Fight to keep horses not over, says Salisbury property owner
'I'm quite disappointed and even a bit mad'
Members of a Salisbury family aren't ready to accept the village's refusal to let them keep their horses, Misty and Reiner, on their five-acre property.
Village councillors voted Tuesday against rezoning the land to agriculture from residential.
"I'm quite disappointed and even a bit mad," Geri Dangremond said.
But she wasn't completely surprised by the decision.
"It was more guessing than knowing, but of course you always hope that it's going to go well," Dangremond said.
Her daughter, Valerie, owns the two horses.
When the Dangremonds moved to Canada, they bought the Salisbury land not realizing their plans to keep horses would violate zoning rules in the village, which has a population of about 2,300.
They were told their home, barn and all, was not suitable for the animals, although it was once a farm and used to be in a rural zone.
The family fought to keep the horses, but council's decision at its October meeting is another setback.
"We are not just giving up," Jeri Dangremond said. "We haven't been treated fair in our opinion."
One horse ill
For now, the horses are still on the property because one of them, Reiner, is sick.
"We have to keep a close eye on him," said Dangremond.
She said the reason the family was given for council's rejection was a fear the horses would contaminate well water.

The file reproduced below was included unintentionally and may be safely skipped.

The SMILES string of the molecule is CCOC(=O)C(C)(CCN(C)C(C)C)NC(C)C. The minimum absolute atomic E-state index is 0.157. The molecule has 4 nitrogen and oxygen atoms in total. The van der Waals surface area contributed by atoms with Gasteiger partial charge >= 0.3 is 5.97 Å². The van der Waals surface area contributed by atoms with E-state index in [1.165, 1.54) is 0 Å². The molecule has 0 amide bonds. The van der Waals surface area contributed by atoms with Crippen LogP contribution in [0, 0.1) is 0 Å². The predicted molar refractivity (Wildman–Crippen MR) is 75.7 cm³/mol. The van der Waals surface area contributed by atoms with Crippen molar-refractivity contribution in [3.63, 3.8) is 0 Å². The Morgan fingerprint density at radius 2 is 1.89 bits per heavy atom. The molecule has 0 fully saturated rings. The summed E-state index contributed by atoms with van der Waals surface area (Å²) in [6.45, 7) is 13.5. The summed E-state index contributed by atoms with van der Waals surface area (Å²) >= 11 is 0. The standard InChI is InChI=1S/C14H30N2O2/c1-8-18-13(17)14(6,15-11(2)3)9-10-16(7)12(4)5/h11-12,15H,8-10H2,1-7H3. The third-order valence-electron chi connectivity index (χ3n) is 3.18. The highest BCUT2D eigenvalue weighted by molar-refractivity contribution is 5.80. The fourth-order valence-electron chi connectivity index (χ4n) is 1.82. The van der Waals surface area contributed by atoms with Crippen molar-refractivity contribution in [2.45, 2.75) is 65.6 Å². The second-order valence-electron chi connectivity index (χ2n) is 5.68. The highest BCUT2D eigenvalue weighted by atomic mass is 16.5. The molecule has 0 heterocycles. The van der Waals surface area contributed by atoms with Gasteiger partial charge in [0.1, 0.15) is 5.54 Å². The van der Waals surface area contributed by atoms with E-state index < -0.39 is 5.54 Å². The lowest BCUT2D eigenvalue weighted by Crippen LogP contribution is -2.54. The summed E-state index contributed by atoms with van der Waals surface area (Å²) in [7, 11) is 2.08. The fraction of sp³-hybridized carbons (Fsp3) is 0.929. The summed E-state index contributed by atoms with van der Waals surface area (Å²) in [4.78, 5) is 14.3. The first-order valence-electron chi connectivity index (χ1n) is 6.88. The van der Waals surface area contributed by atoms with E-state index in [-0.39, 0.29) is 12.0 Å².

"That's what they are afraid of, although we looked into that, and it doesn't make sense," she said.
Dangremond said the family was also told council has a vision of low-density housing in the future.
"I don't know how they envision that on our property because it's our property. Neither our neighbours or we want to sell our land and have it subdivided."
Dangremond said there is a working cattle farm not far from her property on the outskirts of Salisbury.
And across the road is a one-acre property designated rural, which means it can be used for agriculture.
"So they're allowed to have horses, cattle or any agricultural activity on their one-acre property," she said.
Dangremond said the family has had lots of support from neighbours and friends, who petitioned to allow the horses to stay.
"We had about 860 signatures from villagers only, which we presented to council a while ago, but apparently they didn't do anything with that."
If the village didn't want the rezoning, it had the option of a variance or a non-conforming use, but it chose not to take that path.
A bylaw officer from Quispamsis even offered to explain how things are done in that town, where some people keep horses on their properties.
With files from Shift New Brunswick